Monday, May 11, 2015

2015 Geospatial Map of NCAA Tournament

My annual maps, visualizing the NCAA softball brackets geographically, are here. There are 16 seeded teams (with seed number in parentheses) in the 64-team field. The key thing to remember is that each set of four schools with the same color and design (based on the seeded team's school colors) are playing in the same regional. To minimize clutter, I have once again divided the regionals into those I consider relatively compact and those I consider scattered. Relatively compact means that all four teams in a regional are geographically close together, or three teams are close together and one distant team is being brought in. These regionals are shown in the following map, which you may click to enlarge.


The Auburn (No. 4 seed) regional, for example, includes teams only from the adjacent states of Alabama and Tennesee. The UCLA (No. 7 seed) regional contains three teams from southern California, plus the University of Texas.

The next map shows the scattered regionals, which to varying degrees bring together teams from different parts of the country.


The Alabama (No. 6 seed) region includes one other southern school, South Carolina-Upstate, but also brings in the University of Washington from the far northwestern U.S., and Fairfield (Connecticut) from the far northeast. Washington and Fairfield will really build up traveler miles for their programs!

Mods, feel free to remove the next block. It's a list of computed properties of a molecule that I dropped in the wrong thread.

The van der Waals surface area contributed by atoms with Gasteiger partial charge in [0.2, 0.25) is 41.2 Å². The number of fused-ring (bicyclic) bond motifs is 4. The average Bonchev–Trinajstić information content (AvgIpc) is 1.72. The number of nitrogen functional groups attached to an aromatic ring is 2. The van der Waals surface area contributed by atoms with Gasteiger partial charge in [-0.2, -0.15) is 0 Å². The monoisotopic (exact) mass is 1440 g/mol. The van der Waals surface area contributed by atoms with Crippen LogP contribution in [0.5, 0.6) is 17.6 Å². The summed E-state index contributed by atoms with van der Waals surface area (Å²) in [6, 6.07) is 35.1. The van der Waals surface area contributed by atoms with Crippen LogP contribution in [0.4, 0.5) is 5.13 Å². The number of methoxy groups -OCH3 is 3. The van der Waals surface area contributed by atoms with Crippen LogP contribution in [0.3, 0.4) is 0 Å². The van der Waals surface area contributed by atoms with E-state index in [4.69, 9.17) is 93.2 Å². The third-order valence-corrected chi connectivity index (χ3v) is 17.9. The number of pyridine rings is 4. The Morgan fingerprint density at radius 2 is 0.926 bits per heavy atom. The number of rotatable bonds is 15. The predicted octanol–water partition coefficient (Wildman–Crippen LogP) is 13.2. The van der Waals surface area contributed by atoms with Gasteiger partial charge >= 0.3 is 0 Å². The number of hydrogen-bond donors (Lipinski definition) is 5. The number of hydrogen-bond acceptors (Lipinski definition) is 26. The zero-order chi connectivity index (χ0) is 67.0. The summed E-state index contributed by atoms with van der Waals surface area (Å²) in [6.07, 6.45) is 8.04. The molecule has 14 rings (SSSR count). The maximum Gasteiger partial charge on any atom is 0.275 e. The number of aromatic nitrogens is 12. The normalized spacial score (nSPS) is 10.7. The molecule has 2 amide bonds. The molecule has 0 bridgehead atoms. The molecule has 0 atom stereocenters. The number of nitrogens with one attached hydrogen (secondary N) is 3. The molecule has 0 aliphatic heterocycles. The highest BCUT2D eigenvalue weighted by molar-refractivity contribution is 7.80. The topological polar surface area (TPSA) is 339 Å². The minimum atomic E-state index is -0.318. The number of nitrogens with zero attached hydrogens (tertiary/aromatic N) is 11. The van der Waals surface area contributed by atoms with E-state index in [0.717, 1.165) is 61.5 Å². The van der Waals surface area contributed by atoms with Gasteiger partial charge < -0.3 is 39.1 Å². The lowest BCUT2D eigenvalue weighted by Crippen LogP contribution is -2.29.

The SEC is clearly the dominant conference with 11 teams selected in all, with seven seeded teams: 1 (Florida), 4 (Auburn), 5 (LSU), 6 (Alabama), 8 (Tennessee), 10 (Missouri), and 14 (Georgia). The other four participating SEC teams are Kentucky, Mississippi State, South Carolina, and Texas A&M. Vanderbilt does not field a softball squad, meaning that Ole Miss and Arkansas were the only excluded SEC teams. The Pac 12 (which only has nine softball schools) and ACC (which has 11) each had seven schools selected. This NCAA summary article lists all automatic-bid and at-large qualifiers, by conference, at the bottom of the report.